On 19 October 1943 the division was withdrawn to Britain for reforming and training before landing on Gold Beach on D-Day, 6 June 1944, with the 231st Infantry Brigade (previously an independent unit formed from regular troops stationed on Malta) permanently attached, and the 56th Infantry Brigade temporarily attached (eventually, the 56th would be transferred to the 49th (West Riding) Infantry Division). The 50th (Northumbrian) Infantry Division was to establish a beachhead between Arromanches and Ver-sur-Mer and then head south towards Route Nationale 13 linking Caen with Bayeux. The first wave comprised the 231st and 69th Infantry Brigades. Once the initial assault was over and the beachhead established, the follow-up brigades the 56th and 151st would push inland to the south-west towards RN 13 supported by the tanks of the 8th Armoured Brigade. The 50th Infantry Division was also ordered to meet up with Canadian troops coming from Juno Beach.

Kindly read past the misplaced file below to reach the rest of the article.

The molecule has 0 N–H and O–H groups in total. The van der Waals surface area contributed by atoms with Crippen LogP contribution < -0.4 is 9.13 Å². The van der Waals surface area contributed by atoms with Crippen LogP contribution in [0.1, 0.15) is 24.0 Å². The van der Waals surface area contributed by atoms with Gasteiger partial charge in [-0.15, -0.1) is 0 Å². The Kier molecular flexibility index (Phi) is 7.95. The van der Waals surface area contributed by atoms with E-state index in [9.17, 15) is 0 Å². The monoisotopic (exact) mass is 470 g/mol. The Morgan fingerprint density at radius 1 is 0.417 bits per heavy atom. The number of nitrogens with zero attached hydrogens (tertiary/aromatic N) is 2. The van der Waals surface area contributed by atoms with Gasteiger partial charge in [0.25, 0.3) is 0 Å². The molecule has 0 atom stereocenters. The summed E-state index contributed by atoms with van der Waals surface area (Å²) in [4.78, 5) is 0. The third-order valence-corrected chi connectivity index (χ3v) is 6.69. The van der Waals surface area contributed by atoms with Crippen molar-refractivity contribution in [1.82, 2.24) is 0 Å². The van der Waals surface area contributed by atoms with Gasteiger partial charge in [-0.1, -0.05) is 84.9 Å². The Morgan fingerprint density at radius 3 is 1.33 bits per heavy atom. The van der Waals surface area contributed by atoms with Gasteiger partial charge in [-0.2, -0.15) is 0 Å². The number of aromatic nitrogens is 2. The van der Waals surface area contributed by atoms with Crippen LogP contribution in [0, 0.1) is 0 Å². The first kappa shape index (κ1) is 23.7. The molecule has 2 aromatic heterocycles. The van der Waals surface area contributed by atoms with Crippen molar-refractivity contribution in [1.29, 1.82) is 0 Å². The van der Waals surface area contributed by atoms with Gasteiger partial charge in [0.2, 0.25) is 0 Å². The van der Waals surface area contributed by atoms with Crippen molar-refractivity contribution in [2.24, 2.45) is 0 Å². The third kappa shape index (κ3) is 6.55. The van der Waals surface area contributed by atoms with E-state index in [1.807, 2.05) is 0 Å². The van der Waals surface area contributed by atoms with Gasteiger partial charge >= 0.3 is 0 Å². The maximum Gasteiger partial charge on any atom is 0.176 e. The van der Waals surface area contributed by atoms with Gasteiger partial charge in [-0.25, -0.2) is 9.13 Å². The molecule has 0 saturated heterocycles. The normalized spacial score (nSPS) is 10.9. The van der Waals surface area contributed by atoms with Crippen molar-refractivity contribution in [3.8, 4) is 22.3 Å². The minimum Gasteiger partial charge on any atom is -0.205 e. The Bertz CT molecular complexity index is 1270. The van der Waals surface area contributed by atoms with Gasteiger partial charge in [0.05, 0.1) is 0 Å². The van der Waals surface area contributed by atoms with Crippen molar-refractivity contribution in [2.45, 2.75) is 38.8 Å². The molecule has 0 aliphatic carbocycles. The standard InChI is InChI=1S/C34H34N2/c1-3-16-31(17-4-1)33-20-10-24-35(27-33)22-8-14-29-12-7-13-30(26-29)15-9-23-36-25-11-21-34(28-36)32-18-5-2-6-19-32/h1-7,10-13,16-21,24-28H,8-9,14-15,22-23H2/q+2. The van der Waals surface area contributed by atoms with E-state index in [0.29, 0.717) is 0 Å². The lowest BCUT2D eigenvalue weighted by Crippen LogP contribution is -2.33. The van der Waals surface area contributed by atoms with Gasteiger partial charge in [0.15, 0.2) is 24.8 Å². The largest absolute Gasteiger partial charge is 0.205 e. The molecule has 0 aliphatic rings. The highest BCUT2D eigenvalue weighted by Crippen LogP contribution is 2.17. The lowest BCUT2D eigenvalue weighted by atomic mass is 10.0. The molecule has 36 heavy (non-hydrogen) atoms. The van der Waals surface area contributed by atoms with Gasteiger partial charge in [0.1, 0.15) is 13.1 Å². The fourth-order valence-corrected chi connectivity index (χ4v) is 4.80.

Arrived European Theatre of Operations January 1940
Arrived Continent and entered combat in June 1940